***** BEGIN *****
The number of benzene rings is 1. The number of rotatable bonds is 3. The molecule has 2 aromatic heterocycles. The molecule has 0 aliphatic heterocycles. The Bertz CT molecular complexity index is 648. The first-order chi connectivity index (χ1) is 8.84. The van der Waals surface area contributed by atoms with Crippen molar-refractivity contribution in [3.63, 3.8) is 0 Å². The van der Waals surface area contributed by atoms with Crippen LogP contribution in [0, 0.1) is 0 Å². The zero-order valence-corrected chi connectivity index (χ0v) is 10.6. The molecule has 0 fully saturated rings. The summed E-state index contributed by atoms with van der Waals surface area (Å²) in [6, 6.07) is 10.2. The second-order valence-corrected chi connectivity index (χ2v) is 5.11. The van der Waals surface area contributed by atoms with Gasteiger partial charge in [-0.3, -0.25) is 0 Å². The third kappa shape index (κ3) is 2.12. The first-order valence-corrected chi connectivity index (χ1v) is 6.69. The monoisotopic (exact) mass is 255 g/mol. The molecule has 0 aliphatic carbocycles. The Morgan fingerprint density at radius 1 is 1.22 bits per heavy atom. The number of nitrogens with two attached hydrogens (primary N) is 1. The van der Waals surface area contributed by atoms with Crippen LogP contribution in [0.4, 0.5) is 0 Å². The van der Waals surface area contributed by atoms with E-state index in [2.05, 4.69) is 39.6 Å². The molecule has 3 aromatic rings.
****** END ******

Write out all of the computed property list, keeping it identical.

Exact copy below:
The number of benzene rings is 1. The number of rotatable bonds is 3. The molecule has 2 aromatic heterocycles. The molecule has 0 aliphatic heterocycles. The Bertz CT molecular complexity index is 648. The first-order chi connectivity index (χ1) is 8.84. The van der Waals surface area contributed by atoms with Crippen molar-refractivity contribution in [3.63, 3.8) is 0 Å². The van der Waals surface area contributed by atoms with Crippen LogP contribution in [0, 0.1) is 0 Å². The zero-order valence-corrected chi connectivity index (χ0v) is 10.6. The molecule has 0 fully saturated rings. The summed E-state index contributed by atoms with van der Waals surface area (Å²) in [6, 6.07) is 10.2. The second-order valence-corrected chi connectivity index (χ2v) is 5.11. The van der Waals surface area contributed by atoms with Gasteiger partial charge in [-0.3, -0.25) is 0 Å². The third kappa shape index (κ3) is 2.12. The first-order valence-corrected chi connectivity index (χ1v) is 6.69. The monoisotopic (exact) mass is 255 g/mol. The molecule has 0 aliphatic carbocycles. The Morgan fingerprint density at radius 1 is 1.22 bits per heavy atom. The number of nitrogens with two attached hydrogens (primary N) is 1. The van der Waals surface area contributed by atoms with Crippen LogP contribution in [0.4, 0.5) is 0 Å². The van der Waals surface area contributed by atoms with E-state index in [2.05, 4.69) is 39.6 Å². The molecule has 3 aromatic rings.